The FCC, according to a source, will not put out a formal public notice (PN) seeking additional comment on any of the proposed hybrid variations on new Open Internet rules offered up by various parties.
There had been some speculation such a PN could be issued, with sources saying earlier in the month that the chairman had made no decision one way or the other. But Politico had reported the FCC was leaning toward not issuing the notice, and a source familiar with the FCC's plans, who agreed to speak on background, said Monday that a PN was not going to be issued.
The source said FCC staffers feel there has been sufficient input on those suggestions, including filings in recent weeks, that made them more comfortable with not putting out a separate notice. Such a notice could delay the process given that the Commission would have to set a comment period, even if it were only a couple of weeks, and then vet those new comments.
As it is, the record is still evolving, said the source, as is Bureau analysis. And while the formal comment period is over, the FCC continues to get input, including through ex parte meetings and written filings. So it isn't as though the commission is no longer getting input. The staff is said to feel that a formal public notice is not necessary and that issuing one could add unnecessary delay.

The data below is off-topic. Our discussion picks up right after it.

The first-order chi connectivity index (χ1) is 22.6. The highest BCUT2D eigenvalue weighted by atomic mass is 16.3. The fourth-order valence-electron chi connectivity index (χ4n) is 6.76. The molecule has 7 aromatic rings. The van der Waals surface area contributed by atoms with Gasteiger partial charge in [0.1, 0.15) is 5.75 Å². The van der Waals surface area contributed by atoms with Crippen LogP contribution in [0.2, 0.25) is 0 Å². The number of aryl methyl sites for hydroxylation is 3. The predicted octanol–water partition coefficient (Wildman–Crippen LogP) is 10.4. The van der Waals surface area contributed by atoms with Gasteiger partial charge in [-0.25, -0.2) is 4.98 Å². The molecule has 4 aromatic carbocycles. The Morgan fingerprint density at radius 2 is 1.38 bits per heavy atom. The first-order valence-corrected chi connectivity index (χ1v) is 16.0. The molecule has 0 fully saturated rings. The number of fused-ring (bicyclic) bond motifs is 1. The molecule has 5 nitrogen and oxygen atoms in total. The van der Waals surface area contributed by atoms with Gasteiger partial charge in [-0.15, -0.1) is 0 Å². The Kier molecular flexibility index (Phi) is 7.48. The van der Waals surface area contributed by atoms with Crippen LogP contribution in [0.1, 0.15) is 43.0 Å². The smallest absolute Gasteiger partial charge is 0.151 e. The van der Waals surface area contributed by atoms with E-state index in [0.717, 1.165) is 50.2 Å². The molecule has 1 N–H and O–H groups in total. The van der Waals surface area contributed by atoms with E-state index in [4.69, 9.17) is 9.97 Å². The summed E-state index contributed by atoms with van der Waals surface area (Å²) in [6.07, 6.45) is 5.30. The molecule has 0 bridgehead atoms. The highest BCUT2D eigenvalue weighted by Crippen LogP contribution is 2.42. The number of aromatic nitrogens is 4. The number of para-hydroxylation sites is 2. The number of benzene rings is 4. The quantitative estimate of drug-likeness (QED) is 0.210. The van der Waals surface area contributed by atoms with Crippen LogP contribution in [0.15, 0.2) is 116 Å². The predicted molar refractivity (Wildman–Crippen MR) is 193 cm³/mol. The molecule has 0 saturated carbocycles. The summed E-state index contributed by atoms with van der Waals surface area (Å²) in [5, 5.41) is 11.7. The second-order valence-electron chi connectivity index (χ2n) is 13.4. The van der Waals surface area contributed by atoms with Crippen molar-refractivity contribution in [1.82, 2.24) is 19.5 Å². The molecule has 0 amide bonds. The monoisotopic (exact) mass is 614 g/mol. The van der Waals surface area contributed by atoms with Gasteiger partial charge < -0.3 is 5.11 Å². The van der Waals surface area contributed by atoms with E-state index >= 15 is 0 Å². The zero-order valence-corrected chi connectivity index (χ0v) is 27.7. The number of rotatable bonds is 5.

The FCC has already received comments, millions of them, on the chairman's original Sec. 706-based proposal, and held numerous forums where the hybrid and Title II proposals were discussed and debated
New Open Internet rules are not expected to be ready for a vote until sometime in the first quarter as it is, with handicappers looking at March, or possibly February.
The chairman has said that he wants to move quickly on new rules, but not so quickly as to leave any legal stone unturned since whichever way it goes, Title II or Sec. 706 or some combination, a lawsuit is almost a given.
Title II reclassification has looked more likely to be not just on the table but in the hopper, particularly after President Obama pressed the FCC to adopt Title II, or about as close as a President can get to urging an independent agency to do something. Industry players have been pushing back hard against that Title II possibility in recent weeks, providing more evidence that they fear it could wind up part of the new rules.
Currently the FCC's no-blocking and no-unreasonable discrimination rules do not apply after the court threw them out, though ISPs have pledged to abide by them anyway, and Comcast is required to under the terms of its NBC Universal merger condition.
ISPs have argued that a Sec. 706 approach is best, and a Title II common carrier approach is an innovation killer and investment chiller.